Is Asia prepared for the challenges that come with rapid urbanisation?

It all boils down to how resilient the region is, says an urban planner and designer based in Manila

Cityscape of office buildings in Hong Kong. ESBProfessional/Shutterstock

The Geographical Association defines urbanisation as the rise in the number of people residing in cities and towns.

It occurs when residents from rural areas move to the city to pursue a better life, hoping that they could have access to the benefits of social services, better career opportunities, higher quality education, and even basic amenities that are not available in their hometowns.

Though the idea of urbanisation might look good on paper, accommodating the needs of the rapidly growing population can present a huge and complex problem for the cities.

Sylvester Wong, vice president of strategies and development at American multinational engineering firm AECOM and honourary chairperson of the PropertyGuru Asia Real Estate Summit 2019, shared his insights during the said event.

For a couple of decades, he worked as an urban planner and designer based in Hong Kong and then Manila, placing him in a unique position to understand how Asia can thrive in a more urbanised environment.


Sylvester Wong presenting his keynote address entitled “Global Vision: a look at the rapid growth of the Asian property market” at the PropertyGuru Asia Real Estate Summit 2019

The dawn of Asian urbanisation

Wong started off by sharing a study conducted by the Financial Times, which revealed a forecast that Asian economies will outpace the rest of the world combined by April 2020, marking the dawn of Asian urbanisation. Come 2050, the urban population in Asian cities will expand by 233 percent, more than the rest of the world’s cities combined.

To this date, half of the global population and half of the world’s middle-class (who spend more than any other region) call Asia their home.

In the Greater Bay Area, the gross domestic product (GDP) for a population of 70 million amounted to USD1.5 trillion. The hinterland, also known as the internet hardware capital of the world, surpassed the GDP of Hong Kong last year, with only 11 million people.

On the other hand, the Bangkok metropolitan area that caters to 60 million people and welcomes 40 million foreign visitors each year accumulated 44 percent of the GDP, ranking as the 6th highest GDP per capita in Asia after Singapore, Hong Kong, Tokyo, Osaka, and Seoul.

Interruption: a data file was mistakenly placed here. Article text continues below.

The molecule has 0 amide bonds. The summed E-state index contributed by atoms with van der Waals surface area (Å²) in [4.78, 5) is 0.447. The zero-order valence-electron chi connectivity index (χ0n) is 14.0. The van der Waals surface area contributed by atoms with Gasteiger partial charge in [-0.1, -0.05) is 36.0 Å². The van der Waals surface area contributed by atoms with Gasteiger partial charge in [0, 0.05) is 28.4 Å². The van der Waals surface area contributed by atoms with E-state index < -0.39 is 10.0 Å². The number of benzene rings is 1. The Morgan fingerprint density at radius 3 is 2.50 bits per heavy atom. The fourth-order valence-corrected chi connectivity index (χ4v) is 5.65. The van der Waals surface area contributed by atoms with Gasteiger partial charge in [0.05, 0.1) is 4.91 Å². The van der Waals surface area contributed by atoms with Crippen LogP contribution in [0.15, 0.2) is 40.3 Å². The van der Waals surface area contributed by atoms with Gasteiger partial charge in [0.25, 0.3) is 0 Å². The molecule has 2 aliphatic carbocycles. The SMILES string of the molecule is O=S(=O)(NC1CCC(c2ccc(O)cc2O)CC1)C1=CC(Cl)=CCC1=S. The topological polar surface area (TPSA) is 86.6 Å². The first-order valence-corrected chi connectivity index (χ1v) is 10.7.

The underlying issues

Seeing that 13 out of the 20 most powerful cities are in this region, Wong posed this question to the audience, “Are we ready for the future?”

As a new year beckons, he encouraged leaders “to move forward from just accelerated growth to longterm stewardship of this progress,” as they have to deal with numerous technological and economic challenges that come with urbanisation.

But that is just the tip of the iceberg. Cities would also have to deal with the climate change crisis, such as the rising sea levels in Jakarta, the raging typhoons in the Philippines, and the major pollution problem in Beijing, to name a few.

For the entire span of his career, Wong mostly focused on congestion as an urban planner, sharing how much it can affect a country’s overall GDP. In Jakarta, for instance, they lose USD5 billion yearly to road congestion, while Manila loses seven percent of their annual GDP.

Rush hour traffic in Manila, Philippines. Aldarinho/Shutterstock

The quest for resiliency

Nowadays, resilience is described as a city’s readiness to bounce back from natural disasters and urban challenges, but Wong believes that we can do more than just recover.

“As torches are being passed from captains of industry to stewards of legacy, these are the themes that are emerging: a desire to develop a new measure of resilience, of future-readiness,” he added. “We are going to find new ways to be future-ready.”

Resiliency through diversity
“Its not just about infrastructure and connectivity, but [it’s more about] bringing nations together at the same time. This kind of diversity carves a unique cultural authenticity; the identity of place in nature; cross-border investments; a mixing of people, classes, aspirations to achieve that intangible software, which gives our properties and cities the buzz and the vibe that brings relevance and longevity,” clarified Wong.

Resiliency through inclusivity
For this solution, he set the New Clark City in the Philippines as an example, where they “adjusted housing and jobs in bouts, creating walkable cities and multi-polar economy that allows more people to be able to have access to jobs and clean parks, instead of commuting two and a half to three hours each way to get to the centre of the city.”

Resiliency through innovation
“This is all about being ready for the future, harnessing data, thinking through the objectives of what smart cities are about, making sure that the properties we are building are flexible to change to accommodate the unpredictable,” concluded Wong.

Urbanisation in Asia comes with its own benefits and drawbacks. As long as each city strives to be future-ready through resiliency, then they would not have to worry about any adversities.